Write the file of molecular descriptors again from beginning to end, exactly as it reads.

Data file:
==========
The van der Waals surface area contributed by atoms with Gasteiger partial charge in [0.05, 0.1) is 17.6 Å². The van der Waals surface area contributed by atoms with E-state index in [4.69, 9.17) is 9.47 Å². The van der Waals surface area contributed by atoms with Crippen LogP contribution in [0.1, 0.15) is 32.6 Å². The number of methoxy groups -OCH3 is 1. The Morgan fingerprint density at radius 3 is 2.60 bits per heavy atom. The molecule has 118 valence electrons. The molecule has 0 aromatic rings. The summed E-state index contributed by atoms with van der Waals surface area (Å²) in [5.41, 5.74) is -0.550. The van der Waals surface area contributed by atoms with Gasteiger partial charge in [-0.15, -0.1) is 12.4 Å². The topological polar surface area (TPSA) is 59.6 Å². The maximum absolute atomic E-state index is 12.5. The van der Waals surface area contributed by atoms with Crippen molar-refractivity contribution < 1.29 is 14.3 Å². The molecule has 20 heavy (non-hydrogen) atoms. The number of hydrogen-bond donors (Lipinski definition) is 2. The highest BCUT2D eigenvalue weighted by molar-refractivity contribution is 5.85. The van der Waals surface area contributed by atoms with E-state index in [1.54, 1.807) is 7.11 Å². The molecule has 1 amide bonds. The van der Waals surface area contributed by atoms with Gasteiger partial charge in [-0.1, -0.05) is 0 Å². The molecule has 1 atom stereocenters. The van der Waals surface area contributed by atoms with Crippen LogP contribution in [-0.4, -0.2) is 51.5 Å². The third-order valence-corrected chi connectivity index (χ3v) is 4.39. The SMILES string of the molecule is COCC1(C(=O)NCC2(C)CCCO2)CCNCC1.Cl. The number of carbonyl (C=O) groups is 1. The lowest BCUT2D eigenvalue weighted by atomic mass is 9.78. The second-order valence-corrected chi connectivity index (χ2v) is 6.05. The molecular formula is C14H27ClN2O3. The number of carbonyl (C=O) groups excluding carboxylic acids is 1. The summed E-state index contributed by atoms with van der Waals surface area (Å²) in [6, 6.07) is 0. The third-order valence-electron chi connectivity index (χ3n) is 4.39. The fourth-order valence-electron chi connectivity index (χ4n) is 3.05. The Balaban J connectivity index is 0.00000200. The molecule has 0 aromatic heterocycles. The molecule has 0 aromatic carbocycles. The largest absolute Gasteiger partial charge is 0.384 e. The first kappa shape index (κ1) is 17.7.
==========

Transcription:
The van der Waals surface area contributed by atoms with Gasteiger partial charge in [0.05, 0.1) is 17.6 Å². The van der Waals surface area contributed by atoms with E-state index in [4.69, 9.17) is 9.47 Å². The van der Waals surface area contributed by atoms with Crippen LogP contribution in [0.1, 0.15) is 32.6 Å². The number of methoxy groups -OCH3 is 1. The Morgan fingerprint density at radius 3 is 2.60 bits per heavy atom. The molecule has 118 valence electrons. The molecule has 0 aromatic rings. The summed E-state index contributed by atoms with van der Waals surface area (Å²) in [5.41, 5.74) is -0.550. The van der Waals surface area contributed by atoms with Gasteiger partial charge in [-0.15, -0.1) is 12.4 Å². The topological polar surface area (TPSA) is 59.6 Å². The maximum absolute atomic E-state index is 12.5. The van der Waals surface area contributed by atoms with Crippen molar-refractivity contribution < 1.29 is 14.3 Å². The molecule has 20 heavy (non-hydrogen) atoms. The number of hydrogen-bond donors (Lipinski definition) is 2. The highest BCUT2D eigenvalue weighted by molar-refractivity contribution is 5.85. The van der Waals surface area contributed by atoms with E-state index in [1.54, 1.807) is 7.11 Å². The molecule has 1 amide bonds. The van der Waals surface area contributed by atoms with Gasteiger partial charge in [-0.1, -0.05) is 0 Å². The molecule has 1 atom stereocenters. The van der Waals surface area contributed by atoms with Crippen LogP contribution in [-0.4, -0.2) is 51.5 Å². The third-order valence-corrected chi connectivity index (χ3v) is 4.39. The SMILES string of the molecule is COCC1(C(=O)NCC2(C)CCCO2)CCNCC1.Cl. The number of carbonyl (C=O) groups is 1. The lowest BCUT2D eigenvalue weighted by atomic mass is 9.78. The second-order valence-corrected chi connectivity index (χ2v) is 6.05. The molecular formula is C14H27ClN2O3. The number of carbonyl (C=O) groups excluding carboxylic acids is 1. The summed E-state index contributed by atoms with van der Waals surface area (Å²) in [6, 6.07) is 0. The third-order valence-electron chi connectivity index (χ3n) is 4.39. The fourth-order valence-electron chi connectivity index (χ4n) is 3.05. The Balaban J connectivity index is 0.00000200. The molecule has 0 aromatic heterocycles. The molecule has 0 aromatic carbocycles. The largest absolute Gasteiger partial charge is 0.384 e. The first kappa shape index (κ1) is 17.7.